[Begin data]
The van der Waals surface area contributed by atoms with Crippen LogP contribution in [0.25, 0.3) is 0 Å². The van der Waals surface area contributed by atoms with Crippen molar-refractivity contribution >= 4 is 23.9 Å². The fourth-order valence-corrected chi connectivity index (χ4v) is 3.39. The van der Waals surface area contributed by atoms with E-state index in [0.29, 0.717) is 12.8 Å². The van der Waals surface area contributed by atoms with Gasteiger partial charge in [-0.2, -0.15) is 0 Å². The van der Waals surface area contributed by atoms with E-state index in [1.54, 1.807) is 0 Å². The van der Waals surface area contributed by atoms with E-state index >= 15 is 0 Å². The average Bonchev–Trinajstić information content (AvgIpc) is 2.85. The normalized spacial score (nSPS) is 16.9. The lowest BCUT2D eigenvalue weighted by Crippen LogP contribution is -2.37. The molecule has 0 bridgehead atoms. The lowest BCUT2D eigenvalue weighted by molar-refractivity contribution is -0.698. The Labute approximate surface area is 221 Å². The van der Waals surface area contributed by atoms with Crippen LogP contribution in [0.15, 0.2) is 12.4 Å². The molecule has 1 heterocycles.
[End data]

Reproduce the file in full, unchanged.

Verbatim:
The van der Waals surface area contributed by atoms with Crippen LogP contribution in [0.25, 0.3) is 0 Å². The van der Waals surface area contributed by atoms with Crippen molar-refractivity contribution >= 4 is 23.9 Å². The fourth-order valence-corrected chi connectivity index (χ4v) is 3.39. The van der Waals surface area contributed by atoms with E-state index in [0.29, 0.717) is 12.8 Å². The van der Waals surface area contributed by atoms with Gasteiger partial charge in [-0.2, -0.15) is 0 Å². The van der Waals surface area contributed by atoms with E-state index in [1.54, 1.807) is 0 Å². The van der Waals surface area contributed by atoms with E-state index >= 15 is 0 Å². The average Bonchev–Trinajstić information content (AvgIpc) is 2.85. The normalized spacial score (nSPS) is 16.9. The lowest BCUT2D eigenvalue weighted by Crippen LogP contribution is -2.37. The molecule has 0 bridgehead atoms. The lowest BCUT2D eigenvalue weighted by molar-refractivity contribution is -0.698. The Labute approximate surface area is 221 Å². The van der Waals surface area contributed by atoms with Crippen LogP contribution in [0.15, 0.2) is 12.4 Å². The molecule has 1 heterocycles.